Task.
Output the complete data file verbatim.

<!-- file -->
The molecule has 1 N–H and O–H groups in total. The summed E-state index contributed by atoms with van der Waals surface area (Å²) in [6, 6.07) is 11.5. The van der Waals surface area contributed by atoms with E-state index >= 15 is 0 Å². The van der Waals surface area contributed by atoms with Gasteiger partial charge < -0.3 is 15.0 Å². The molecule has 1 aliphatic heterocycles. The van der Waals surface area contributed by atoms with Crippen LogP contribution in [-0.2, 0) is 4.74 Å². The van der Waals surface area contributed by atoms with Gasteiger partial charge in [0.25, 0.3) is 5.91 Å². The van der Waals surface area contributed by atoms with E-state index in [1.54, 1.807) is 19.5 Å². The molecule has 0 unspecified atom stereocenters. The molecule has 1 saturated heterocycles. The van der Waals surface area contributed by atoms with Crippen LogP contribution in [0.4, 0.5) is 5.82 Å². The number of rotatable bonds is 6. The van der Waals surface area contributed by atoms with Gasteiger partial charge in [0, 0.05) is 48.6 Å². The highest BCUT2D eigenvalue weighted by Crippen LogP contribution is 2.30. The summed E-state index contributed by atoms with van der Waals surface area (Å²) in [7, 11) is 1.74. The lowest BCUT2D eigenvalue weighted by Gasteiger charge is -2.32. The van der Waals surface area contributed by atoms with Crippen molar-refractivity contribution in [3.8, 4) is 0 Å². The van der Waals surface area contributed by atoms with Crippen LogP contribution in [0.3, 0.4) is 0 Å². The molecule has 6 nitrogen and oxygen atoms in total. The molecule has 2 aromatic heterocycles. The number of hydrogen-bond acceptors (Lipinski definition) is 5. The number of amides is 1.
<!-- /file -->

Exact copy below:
The molecule has 1 N–H and O–H groups in total. The summed E-state index contributed by atoms with van der Waals surface area (Å²) in [6, 6.07) is 11.5. The van der Waals surface area contributed by atoms with E-state index >= 15 is 0 Å². The van der Waals surface area contributed by atoms with Gasteiger partial charge < -0.3 is 15.0 Å². The molecule has 1 aliphatic heterocycles. The van der Waals surface area contributed by atoms with Crippen LogP contribution in [-0.2, 0) is 4.74 Å². The van der Waals surface area contributed by atoms with Gasteiger partial charge in [0.25, 0.3) is 5.91 Å². The van der Waals surface area contributed by atoms with E-state index in [1.54, 1.807) is 19.5 Å². The molecule has 0 unspecified atom stereocenters. The molecule has 1 saturated heterocycles. The van der Waals surface area contributed by atoms with Crippen LogP contribution in [0.4, 0.5) is 5.82 Å². The number of rotatable bonds is 6. The van der Waals surface area contributed by atoms with Gasteiger partial charge in [0, 0.05) is 48.6 Å². The highest BCUT2D eigenvalue weighted by Crippen LogP contribution is 2.30. The summed E-state index contributed by atoms with van der Waals surface area (Å²) in [7, 11) is 1.74. The lowest BCUT2D eigenvalue weighted by Gasteiger charge is -2.32. The van der Waals surface area contributed by atoms with Crippen molar-refractivity contribution in [3.8, 4) is 0 Å². The van der Waals surface area contributed by atoms with Crippen LogP contribution in [0.3, 0.4) is 0 Å². The molecule has 6 nitrogen and oxygen atoms in total. The molecule has 2 aromatic heterocycles. The number of hydrogen-bond acceptors (Lipinski definition) is 5. The number of amides is 1.